Tuesday, March 28, 2006

Bebek Betutu at Ketupat

Bebek Betutu

At long last, our duck was ready, so we marched right on back to Ketupat tonight to fetch our much anticipated bebek betutu (200,000 Rupiah, or US$21.90). It was a bit of a surprise when it came out, as it looked like just a brown lump of mud at first. Of course, those were just the pasty spices covering up the duck inside the banana leaf. After digging in, it turned out to be some of the tenderest duck I'd ever had. The moist shreds just fell off the bones, somewhat akin to pork lau lau in Hawaii. I suppose the slow roasting method probably is pretty similar.

Still, I was looking for more of an edge. While the meat was suprisingly moist and tender, I was hoping for something to knock me off my feet, be it a tongue-singeing spicyness, a crispy fatty skin, or maybe even a hint of smokiness in the flesh. It had none of these. The spices were respectable (that is a big compliment for someone who generally doesn't like the spices used in Indonesian and Malaysian food), but at the end of the day, they still weren't anything to get super excited about. Maybe there are better variations on this depending on where you go? At least the lemongrass-scented rice was really tasty.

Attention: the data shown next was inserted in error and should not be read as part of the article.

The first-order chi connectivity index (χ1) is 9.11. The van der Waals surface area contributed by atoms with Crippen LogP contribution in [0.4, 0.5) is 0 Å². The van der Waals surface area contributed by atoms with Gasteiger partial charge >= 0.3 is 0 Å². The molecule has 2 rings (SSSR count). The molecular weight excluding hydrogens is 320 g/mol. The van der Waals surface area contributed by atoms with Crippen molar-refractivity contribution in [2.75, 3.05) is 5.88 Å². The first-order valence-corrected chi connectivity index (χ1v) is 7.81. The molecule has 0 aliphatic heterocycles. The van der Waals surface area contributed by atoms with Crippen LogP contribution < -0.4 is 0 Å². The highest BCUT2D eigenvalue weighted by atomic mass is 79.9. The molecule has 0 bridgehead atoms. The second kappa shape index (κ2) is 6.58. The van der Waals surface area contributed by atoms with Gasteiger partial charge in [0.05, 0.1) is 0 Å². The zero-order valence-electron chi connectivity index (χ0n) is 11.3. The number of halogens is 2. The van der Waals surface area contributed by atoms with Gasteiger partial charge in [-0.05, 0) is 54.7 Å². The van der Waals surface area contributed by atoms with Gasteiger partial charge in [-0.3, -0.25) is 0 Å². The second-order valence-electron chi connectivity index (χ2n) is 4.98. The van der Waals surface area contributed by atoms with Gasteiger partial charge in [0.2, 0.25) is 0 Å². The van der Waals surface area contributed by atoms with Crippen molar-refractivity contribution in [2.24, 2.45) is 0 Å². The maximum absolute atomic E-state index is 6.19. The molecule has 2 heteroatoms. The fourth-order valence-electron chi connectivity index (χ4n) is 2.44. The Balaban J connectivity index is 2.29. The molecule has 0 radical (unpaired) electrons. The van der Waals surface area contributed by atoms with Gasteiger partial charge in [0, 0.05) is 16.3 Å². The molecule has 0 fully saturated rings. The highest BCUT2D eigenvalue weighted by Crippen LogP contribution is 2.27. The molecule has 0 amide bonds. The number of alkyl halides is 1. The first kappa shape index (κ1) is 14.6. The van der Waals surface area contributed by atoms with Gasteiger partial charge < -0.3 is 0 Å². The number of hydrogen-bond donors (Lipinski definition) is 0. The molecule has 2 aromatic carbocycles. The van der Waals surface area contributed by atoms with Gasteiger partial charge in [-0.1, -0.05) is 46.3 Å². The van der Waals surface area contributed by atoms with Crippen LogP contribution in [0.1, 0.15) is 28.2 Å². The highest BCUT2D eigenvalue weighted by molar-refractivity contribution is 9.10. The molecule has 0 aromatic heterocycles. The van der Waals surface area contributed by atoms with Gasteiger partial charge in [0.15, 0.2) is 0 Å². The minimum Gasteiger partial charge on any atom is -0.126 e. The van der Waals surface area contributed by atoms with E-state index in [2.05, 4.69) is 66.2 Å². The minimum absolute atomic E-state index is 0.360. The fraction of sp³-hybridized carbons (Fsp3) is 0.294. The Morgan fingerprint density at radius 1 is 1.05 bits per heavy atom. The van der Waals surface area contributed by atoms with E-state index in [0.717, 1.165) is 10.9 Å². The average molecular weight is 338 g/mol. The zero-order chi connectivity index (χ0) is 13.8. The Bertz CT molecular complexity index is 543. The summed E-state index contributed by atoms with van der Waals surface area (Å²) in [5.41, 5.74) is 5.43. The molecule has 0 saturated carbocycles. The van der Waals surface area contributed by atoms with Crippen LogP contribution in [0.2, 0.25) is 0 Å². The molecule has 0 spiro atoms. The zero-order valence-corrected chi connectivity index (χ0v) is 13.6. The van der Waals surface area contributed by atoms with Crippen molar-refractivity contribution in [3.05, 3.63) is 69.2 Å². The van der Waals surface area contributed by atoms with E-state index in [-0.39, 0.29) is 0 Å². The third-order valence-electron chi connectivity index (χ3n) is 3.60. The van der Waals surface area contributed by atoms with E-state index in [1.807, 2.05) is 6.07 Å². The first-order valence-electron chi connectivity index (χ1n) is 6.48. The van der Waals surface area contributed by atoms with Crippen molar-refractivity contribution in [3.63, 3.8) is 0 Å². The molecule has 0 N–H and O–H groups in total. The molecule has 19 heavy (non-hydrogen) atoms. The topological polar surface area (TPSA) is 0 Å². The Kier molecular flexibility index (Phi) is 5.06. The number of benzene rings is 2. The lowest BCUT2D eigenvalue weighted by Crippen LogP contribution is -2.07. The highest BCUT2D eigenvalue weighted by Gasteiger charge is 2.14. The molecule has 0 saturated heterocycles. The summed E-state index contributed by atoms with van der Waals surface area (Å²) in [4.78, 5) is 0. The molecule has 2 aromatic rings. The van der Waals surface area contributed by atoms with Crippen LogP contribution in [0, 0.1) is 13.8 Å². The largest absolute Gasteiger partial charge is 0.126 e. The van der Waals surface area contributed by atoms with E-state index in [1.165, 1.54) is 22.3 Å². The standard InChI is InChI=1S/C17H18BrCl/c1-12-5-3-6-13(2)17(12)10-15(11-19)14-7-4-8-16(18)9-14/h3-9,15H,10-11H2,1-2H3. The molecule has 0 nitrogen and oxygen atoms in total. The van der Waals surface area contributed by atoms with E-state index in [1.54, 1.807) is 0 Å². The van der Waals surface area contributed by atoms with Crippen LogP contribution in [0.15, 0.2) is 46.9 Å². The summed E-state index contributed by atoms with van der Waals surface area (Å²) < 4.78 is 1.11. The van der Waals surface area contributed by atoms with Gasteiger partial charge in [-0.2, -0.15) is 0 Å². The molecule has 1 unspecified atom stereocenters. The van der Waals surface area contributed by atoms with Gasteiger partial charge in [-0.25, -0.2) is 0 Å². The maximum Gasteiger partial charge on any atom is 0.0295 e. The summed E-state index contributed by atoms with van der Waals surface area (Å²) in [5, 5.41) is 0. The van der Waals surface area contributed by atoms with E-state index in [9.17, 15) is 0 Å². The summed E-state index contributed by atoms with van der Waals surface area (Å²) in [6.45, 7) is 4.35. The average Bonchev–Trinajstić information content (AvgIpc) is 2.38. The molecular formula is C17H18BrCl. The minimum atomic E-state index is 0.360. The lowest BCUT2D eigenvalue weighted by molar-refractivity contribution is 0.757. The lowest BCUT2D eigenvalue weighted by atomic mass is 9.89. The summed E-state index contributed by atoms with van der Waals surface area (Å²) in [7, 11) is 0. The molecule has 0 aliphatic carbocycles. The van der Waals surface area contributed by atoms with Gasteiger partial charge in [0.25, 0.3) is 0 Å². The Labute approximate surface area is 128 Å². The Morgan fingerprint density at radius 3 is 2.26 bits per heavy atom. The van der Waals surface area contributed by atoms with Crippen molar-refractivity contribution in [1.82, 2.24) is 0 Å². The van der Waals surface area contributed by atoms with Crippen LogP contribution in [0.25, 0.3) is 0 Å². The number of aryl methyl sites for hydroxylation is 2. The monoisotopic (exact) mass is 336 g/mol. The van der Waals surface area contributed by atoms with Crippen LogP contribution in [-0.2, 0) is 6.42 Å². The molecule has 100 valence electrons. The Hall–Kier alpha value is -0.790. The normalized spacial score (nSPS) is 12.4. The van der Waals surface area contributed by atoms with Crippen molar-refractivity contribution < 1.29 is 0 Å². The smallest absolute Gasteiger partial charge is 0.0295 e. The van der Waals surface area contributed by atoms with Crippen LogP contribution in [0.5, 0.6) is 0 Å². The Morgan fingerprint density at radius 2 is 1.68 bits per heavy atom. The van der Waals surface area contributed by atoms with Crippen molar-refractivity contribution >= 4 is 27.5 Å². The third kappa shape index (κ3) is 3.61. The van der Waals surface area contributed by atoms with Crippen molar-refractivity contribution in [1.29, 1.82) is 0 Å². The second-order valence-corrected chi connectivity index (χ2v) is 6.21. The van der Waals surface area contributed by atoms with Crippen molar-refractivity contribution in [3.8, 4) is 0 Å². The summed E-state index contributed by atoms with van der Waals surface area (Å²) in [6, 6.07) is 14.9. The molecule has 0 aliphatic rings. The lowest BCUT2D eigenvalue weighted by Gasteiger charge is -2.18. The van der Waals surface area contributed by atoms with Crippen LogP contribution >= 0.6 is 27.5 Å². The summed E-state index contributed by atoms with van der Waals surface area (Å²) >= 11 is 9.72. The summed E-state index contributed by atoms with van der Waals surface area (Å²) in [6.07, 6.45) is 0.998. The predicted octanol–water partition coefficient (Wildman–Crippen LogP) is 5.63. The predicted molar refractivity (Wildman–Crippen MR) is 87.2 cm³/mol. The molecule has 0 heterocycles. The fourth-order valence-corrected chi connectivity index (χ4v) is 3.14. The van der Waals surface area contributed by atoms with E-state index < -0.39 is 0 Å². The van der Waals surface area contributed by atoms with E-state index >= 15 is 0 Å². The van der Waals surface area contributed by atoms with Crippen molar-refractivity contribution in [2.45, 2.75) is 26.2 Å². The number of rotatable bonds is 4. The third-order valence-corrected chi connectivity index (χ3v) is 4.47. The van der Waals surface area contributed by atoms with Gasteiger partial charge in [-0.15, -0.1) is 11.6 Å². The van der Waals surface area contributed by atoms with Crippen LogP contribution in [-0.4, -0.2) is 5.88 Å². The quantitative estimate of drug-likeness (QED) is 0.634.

Was I disappointed in the duck? Yes, a bit. Did I regret making all this effort (so as to even put a deposit down on it) to get it? Absolutely not. I still got to try a local specialty that is not readily available anywhere else. And like I said, it was really tender, so it's not like it was a bad meal or anything. I would still recommend it to anyone visiting the area and looking for local food in a nice sit-down setting. I just won't be craving it, that's all.

Pisang GorengOn a side note, this place's sambal chili sauce is very memorable. It wasn't particularly spicy, but the oil used made it very rich and great for dipping prawn crackers in. Yum. I also got an arak-based drink oddly called "Ugly! Buzz!!," which mixes arak, Coke, and a fresh chili pepper. It sounded like something that would provide a real kick, but instead, it just tasted like Coke and alcohol (the chili pepper was intact rather than sliced up or penetrated in any way to get some of that heat out). Finally, we ended the meal with pisang goreng deep fried banana fritters featuring a caramel sauce on the side (not bad; a bit crunchy, in fact), as well as some Indonesian highland tea (it tasted like weak Lipton). Anyway, on to the next meal...

1 comment:

nev said...

If you like super spicy betutu, try the chicken version - Ayam Betutu Gilimanuk. Gilimanuk is the ferry terminal on the westernmost part of Bali to cross over to Java. A lot of Madurese (Madura islanders) live in Gilimanuk, and their fondness for super-spicy food lent a new flavor to the Balinese betutu. Ayam Betutu Gilimanuk is cooked in chili and other spices, and comes with two types of chili dipping sauce on the side. A friend called it "volcano chicken" because it explodes in your mouth, leaving you all sweaty and satisfied from the fiery spiciness. There are a few outlets in South Bali (Denpasar, near Renon), although not as good as the original in Gilimanuk (about 3 hours drive from Kuta).